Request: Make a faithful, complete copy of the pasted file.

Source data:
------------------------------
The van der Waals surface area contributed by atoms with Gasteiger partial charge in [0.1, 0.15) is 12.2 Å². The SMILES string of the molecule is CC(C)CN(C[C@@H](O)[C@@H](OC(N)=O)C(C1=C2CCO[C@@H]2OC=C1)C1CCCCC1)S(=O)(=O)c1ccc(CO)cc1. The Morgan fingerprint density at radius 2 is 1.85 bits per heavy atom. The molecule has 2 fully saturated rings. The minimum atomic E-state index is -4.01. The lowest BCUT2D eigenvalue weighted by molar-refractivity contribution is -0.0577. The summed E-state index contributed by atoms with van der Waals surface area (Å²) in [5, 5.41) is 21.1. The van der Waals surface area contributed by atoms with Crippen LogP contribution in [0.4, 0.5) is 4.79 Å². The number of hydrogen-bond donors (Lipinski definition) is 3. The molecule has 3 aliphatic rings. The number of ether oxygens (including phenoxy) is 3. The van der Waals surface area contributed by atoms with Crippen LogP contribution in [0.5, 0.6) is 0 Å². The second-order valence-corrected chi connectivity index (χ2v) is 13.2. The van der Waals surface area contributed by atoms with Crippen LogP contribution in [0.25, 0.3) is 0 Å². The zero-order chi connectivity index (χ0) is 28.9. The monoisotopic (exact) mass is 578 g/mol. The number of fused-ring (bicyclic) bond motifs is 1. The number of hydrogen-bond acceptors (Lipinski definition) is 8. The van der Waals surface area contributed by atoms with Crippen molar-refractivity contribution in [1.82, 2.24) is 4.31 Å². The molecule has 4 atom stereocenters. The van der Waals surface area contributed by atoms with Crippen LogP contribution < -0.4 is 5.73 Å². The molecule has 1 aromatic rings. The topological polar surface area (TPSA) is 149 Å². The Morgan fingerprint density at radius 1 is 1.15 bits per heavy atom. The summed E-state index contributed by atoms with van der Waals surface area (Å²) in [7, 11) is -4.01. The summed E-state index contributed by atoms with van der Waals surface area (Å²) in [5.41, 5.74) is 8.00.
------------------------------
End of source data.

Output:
The van der Waals surface area contributed by atoms with Gasteiger partial charge in [0.1, 0.15) is 12.2 Å². The SMILES string of the molecule is CC(C)CN(C[C@@H](O)[C@@H](OC(N)=O)C(C1=C2CCO[C@@H]2OC=C1)C1CCCCC1)S(=O)(=O)c1ccc(CO)cc1. The Morgan fingerprint density at radius 2 is 1.85 bits per heavy atom. The molecule has 2 fully saturated rings. The minimum atomic E-state index is -4.01. The lowest BCUT2D eigenvalue weighted by molar-refractivity contribution is -0.0577. The summed E-state index contributed by atoms with van der Waals surface area (Å²) in [5, 5.41) is 21.1. The van der Waals surface area contributed by atoms with Crippen LogP contribution in [0.4, 0.5) is 4.79 Å². The number of hydrogen-bond donors (Lipinski definition) is 3. The molecule has 3 aliphatic rings. The number of ether oxygens (including phenoxy) is 3. The van der Waals surface area contributed by atoms with Crippen LogP contribution in [0.5, 0.6) is 0 Å². The second-order valence-corrected chi connectivity index (χ2v) is 13.2. The van der Waals surface area contributed by atoms with Crippen LogP contribution in [0.25, 0.3) is 0 Å². The zero-order chi connectivity index (χ0) is 28.9. The monoisotopic (exact) mass is 578 g/mol. The number of fused-ring (bicyclic) bond motifs is 1. The number of hydrogen-bond acceptors (Lipinski definition) is 8. The van der Waals surface area contributed by atoms with Crippen molar-refractivity contribution in [1.82, 2.24) is 4.31 Å². The molecule has 4 atom stereocenters. The van der Waals surface area contributed by atoms with Crippen LogP contribution < -0.4 is 5.73 Å². The molecule has 1 aromatic rings. The topological polar surface area (TPSA) is 149 Å². The Morgan fingerprint density at radius 1 is 1.15 bits per heavy atom. The summed E-state index contributed by atoms with van der Waals surface area (Å²) in [7, 11) is -4.01. The summed E-state index contributed by atoms with van der Waals surface area (Å²) in [5.41, 5.74) is 8.00.